Migrant problem needs new thinking

Reducing the number of migrant deaths at the perilous Mediterranean sea requires addressing the economic roots of the problem

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The death of 30 people on a migrant boat between Sicily and the North African coast is yet another tragedy involving migrants in the Mediterranean. As The National reports today, the Italian rescuers discovered the bodies when they boarded a fishing boat carrying around 590 people.

Migreurop, a network of immigration charities, estimates some 17,000 migrants have died at sea trying to reach Europe in the past 20 years, mostly coming from African countries, often crossing on dinghies or rickety fishing boats ill-suited to such voyages.

Solutions to prevent these tragedies have long been discussed. After the last major Mediterranean disaster in October last year, when around 400 people died after a boat packed with African asylum-seekers sank off Italian shores, Cecilia Malmstroem, the EU’s home affairs commissioner, called on European countries to do more to take in refugees in order to help reduce the number of people taking the perilous Mediterranean crossing.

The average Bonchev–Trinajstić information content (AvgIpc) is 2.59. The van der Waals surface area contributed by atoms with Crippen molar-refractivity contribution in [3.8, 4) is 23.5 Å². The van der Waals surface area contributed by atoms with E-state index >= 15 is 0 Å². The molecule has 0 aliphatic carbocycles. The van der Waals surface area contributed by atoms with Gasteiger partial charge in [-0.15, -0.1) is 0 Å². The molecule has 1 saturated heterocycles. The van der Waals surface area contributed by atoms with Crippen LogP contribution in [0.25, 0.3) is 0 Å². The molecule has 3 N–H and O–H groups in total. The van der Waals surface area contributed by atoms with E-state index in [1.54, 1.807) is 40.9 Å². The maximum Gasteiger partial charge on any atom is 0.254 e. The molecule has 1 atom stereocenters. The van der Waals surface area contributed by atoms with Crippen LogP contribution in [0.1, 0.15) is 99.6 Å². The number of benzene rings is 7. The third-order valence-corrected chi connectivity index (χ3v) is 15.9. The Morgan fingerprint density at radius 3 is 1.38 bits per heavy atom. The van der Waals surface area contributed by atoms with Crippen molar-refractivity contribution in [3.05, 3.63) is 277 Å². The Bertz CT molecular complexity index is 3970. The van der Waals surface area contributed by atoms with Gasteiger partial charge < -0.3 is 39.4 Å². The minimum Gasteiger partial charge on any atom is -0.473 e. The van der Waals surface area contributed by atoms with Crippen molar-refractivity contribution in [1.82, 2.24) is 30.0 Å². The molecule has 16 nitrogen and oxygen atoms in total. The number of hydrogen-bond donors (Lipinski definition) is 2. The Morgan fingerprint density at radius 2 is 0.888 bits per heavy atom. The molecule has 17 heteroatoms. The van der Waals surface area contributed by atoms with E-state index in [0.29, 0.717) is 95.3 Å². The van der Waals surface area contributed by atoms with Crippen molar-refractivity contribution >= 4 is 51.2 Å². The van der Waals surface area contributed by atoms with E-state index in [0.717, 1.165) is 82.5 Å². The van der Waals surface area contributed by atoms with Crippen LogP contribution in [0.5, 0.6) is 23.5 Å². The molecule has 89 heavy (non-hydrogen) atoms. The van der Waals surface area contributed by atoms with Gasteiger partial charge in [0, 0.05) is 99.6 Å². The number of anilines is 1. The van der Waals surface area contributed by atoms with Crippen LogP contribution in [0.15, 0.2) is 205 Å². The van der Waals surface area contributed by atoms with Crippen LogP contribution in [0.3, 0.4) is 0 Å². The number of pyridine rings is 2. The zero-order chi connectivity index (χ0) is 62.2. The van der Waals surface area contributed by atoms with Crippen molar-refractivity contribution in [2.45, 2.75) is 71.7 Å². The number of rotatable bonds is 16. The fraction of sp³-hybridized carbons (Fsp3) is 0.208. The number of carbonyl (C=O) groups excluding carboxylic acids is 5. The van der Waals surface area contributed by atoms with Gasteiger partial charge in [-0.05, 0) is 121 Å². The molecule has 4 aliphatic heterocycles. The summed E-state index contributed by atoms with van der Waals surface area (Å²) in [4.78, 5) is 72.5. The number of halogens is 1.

Italian officials, meanwhile, called for more assistance from the EU to deal with the sharp increase in refugee arrivals – 25,000 people in 2013 alone (more than three times the number for 2012). The Italian prime minister, Matteo Renzi, is expected to raise the issue with other leaders at an EU summit this week, urging them to invest in the bloc’s border control agency, Frontex, and help shoulder the burden.

But is the EU solely responsible for the deaths of these people?

Perhaps the more important question to ask is, what leads these people to leave their home countries and risk their lives to migrate to Europe? Most of them, if not all, are economic migrants – they wish to find jobs and start a new life away from their difficult situations back home.

The governments of these people have clearly failed them, by not providing them with the economic opportunities needed to have a decent life. What the EU can do is to invest in the economies of these countries. Without doubt, addressing the roots of the problem is the best way to prevent needless tragedies at sea.